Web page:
Today was the second day that I left school without feeling exhausted.
I didn't write that yesterday was the first day because A) I didn't want to jinx it and 2) Wal-Mart wore me straight out, and I forgot that I hadn't been exhausted only 90 minutes previously. My rage exhausts me.
It didn't start out so great today as I was greeted with some drama when I showed up for duty outside at 8:00 AM, but things have gotten progressively/sort of/knock-on-wood easier. There are a certain number of days until teenagers learn that, as a teacher, I can care about them but still not tolerate their B.S. Every kid has a different number, so I count victory when the majority have seemingly tapped out and surrendered to the fact that I don't give in easily. During those days, there are many, many, many repeated conversations that reinforce my expectations. There are many, many, many times that I have to remind someone that I'm not their mom and therefore not legally, morally, genetically required to put up with nonsense. My love is not unconditional. It is earned.
I estimate that I say "no" at least 150 times a day.
I estimate that I say "thank you" at least 100 times a day.
But those numbers have started to even out a little this week.
"Thank you" is much less exhausting than "no".
We have started a "points card" at school this week. Students can earn points from teachers for good behavior and choices as well as strong academic showings. They can use their points at the end of the six weeks for a celebration. There is something to be said for the competitive level of my students so far. I had one of my most trying classes begging for 5 points this morning. They were not successful.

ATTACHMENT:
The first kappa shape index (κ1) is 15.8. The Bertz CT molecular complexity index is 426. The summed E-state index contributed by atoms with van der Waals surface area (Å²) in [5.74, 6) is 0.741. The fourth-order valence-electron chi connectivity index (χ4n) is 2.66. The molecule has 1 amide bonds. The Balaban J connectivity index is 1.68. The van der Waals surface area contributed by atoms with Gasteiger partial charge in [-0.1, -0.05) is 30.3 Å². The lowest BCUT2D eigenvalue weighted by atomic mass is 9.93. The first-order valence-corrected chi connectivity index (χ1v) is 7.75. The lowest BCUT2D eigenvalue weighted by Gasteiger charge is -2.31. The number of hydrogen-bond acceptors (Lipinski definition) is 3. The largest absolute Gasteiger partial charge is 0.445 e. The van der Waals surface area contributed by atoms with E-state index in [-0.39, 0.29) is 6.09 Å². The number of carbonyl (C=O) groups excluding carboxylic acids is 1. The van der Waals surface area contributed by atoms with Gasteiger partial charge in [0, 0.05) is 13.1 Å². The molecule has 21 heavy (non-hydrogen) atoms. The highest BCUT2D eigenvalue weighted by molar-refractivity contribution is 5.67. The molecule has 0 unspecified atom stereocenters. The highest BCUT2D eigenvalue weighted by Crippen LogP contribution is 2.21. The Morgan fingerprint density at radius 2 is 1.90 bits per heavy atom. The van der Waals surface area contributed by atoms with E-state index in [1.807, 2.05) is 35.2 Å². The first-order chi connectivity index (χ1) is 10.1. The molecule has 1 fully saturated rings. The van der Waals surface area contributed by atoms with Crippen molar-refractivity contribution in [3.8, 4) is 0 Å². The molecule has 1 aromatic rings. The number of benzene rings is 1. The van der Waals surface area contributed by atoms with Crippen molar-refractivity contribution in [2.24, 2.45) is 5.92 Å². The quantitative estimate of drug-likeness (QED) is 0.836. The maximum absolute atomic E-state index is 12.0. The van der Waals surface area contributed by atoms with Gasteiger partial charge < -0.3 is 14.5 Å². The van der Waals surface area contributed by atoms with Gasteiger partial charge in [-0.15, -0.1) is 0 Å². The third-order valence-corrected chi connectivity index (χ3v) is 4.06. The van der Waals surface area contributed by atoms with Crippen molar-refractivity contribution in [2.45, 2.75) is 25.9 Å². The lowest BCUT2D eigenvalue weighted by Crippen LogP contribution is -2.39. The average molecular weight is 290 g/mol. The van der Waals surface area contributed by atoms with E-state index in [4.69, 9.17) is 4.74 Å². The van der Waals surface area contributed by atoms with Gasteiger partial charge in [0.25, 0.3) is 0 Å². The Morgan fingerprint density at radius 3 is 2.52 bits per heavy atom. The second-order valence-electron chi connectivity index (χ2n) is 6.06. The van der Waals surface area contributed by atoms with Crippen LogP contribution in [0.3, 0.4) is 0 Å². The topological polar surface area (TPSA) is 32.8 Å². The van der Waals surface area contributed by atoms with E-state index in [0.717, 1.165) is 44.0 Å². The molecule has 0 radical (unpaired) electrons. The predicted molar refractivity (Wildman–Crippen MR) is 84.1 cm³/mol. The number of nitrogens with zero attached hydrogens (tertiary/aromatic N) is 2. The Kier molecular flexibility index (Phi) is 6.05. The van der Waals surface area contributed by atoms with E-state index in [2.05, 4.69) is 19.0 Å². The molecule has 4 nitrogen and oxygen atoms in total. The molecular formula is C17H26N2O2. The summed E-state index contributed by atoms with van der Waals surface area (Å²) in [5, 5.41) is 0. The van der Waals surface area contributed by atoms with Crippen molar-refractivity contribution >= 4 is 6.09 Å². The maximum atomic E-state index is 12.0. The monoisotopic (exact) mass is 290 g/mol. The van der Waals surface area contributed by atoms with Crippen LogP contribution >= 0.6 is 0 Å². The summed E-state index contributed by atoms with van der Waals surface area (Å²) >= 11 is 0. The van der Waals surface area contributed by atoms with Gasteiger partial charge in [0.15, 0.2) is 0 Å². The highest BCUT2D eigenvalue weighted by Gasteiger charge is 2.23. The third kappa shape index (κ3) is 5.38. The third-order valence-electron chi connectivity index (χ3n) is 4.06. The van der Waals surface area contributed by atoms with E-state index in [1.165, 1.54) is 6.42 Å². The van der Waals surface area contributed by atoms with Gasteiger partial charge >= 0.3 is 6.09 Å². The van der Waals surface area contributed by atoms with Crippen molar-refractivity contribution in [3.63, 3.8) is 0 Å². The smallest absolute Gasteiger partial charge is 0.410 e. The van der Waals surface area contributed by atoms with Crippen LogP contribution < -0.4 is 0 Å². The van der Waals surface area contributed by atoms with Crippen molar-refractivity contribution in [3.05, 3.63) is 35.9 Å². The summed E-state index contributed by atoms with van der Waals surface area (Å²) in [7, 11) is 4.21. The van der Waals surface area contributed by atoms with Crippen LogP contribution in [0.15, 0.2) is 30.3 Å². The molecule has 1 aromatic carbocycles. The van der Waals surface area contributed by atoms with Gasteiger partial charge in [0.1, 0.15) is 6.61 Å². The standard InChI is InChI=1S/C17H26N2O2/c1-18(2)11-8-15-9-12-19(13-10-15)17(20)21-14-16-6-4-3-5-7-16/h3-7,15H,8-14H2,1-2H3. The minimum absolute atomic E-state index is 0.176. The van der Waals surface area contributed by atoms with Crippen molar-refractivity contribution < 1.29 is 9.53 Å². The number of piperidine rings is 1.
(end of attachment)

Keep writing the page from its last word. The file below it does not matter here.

Naz Rule #1: Begging =/= earning. When it comes to reward, "if you ask, you shall not receive".
I also had one of my most challenging kids announce as he came through my door, "I already have 15 points today!" It is the first time he's smiled at me. I made sure to find him successful at something twice more. He got 10 more points, and I got one more smile.
It's also impacted in other ways. A student in my "inherited" class this week came up with a really great Essential Question on Monday. When I shared her success (and my admiration of it), another student called me over to suggest I award her 5 points for "great EQ". I was shocked that he expected nothing in return for his kind gesture, and he might have left my room with a pocketful of Jolly Ranchers to say thank you.
Naz Rule #2: Kindness will always be rewarded. Mightily.
And in each class, there's something the entire class struggles with -- 1st period can't seem to remember their library books, 3rd period can't get to class on time, 4th period can't be quiet and/or follow directions, etc. -- so whatever I need them to get better at, that's what I award points for. Of course, they think everyone is getting the exact same thing because a 7th grader can't see past his or her own nose.
Naz Rule #3: You will not outsmart me, 13 year old. I am a wizened vet, rookies, and my mind is a steel trap, spring-loaded to slam shut on your face.